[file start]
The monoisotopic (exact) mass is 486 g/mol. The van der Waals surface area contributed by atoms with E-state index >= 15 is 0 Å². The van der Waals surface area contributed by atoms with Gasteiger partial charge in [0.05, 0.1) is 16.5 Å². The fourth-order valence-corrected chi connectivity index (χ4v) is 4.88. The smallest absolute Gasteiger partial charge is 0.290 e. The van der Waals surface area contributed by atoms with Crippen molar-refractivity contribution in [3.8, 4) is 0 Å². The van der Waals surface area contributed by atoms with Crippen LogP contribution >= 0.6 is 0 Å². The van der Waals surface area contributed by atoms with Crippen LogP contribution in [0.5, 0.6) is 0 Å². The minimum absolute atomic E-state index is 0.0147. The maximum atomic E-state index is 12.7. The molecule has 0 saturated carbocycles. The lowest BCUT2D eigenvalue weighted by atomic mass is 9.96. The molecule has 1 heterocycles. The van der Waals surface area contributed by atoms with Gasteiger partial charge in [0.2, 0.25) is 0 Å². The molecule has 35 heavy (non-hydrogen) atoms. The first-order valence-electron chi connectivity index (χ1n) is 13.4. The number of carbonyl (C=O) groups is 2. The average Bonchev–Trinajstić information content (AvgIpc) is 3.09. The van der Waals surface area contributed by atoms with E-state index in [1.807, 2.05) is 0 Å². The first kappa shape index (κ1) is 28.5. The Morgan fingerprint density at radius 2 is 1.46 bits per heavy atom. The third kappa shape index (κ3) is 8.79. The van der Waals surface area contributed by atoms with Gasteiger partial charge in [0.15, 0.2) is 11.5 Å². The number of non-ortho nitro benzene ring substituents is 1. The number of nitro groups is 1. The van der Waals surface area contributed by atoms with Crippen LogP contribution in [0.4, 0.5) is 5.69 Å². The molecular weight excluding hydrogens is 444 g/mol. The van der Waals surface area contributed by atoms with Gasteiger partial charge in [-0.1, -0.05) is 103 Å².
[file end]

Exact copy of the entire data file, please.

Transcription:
The monoisotopic (exact) mass is 486 g/mol. The van der Waals surface area contributed by atoms with E-state index >= 15 is 0 Å². The van der Waals surface area contributed by atoms with Gasteiger partial charge in [0.05, 0.1) is 16.5 Å². The fourth-order valence-corrected chi connectivity index (χ4v) is 4.88. The smallest absolute Gasteiger partial charge is 0.290 e. The van der Waals surface area contributed by atoms with Crippen molar-refractivity contribution in [3.8, 4) is 0 Å². The van der Waals surface area contributed by atoms with Crippen LogP contribution >= 0.6 is 0 Å². The van der Waals surface area contributed by atoms with Crippen LogP contribution in [0.5, 0.6) is 0 Å². The minimum absolute atomic E-state index is 0.0147. The maximum atomic E-state index is 12.7. The molecule has 0 saturated carbocycles. The lowest BCUT2D eigenvalue weighted by atomic mass is 9.96. The molecule has 1 heterocycles. The van der Waals surface area contributed by atoms with Gasteiger partial charge in [0.2, 0.25) is 0 Å². The molecule has 35 heavy (non-hydrogen) atoms. The first-order valence-electron chi connectivity index (χ1n) is 13.4. The number of carbonyl (C=O) groups is 2. The average Bonchev–Trinajstić information content (AvgIpc) is 3.09. The van der Waals surface area contributed by atoms with E-state index in [1.807, 2.05) is 0 Å². The first kappa shape index (κ1) is 28.5. The Morgan fingerprint density at radius 2 is 1.46 bits per heavy atom. The third kappa shape index (κ3) is 8.79. The van der Waals surface area contributed by atoms with Gasteiger partial charge in [0.15, 0.2) is 11.5 Å². The number of non-ortho nitro benzene ring substituents is 1. The number of nitro groups is 1. The van der Waals surface area contributed by atoms with Crippen LogP contribution in [0.4, 0.5) is 5.69 Å². The molecular weight excluding hydrogens is 444 g/mol. The van der Waals surface area contributed by atoms with Gasteiger partial charge in [-0.1, -0.05) is 103 Å².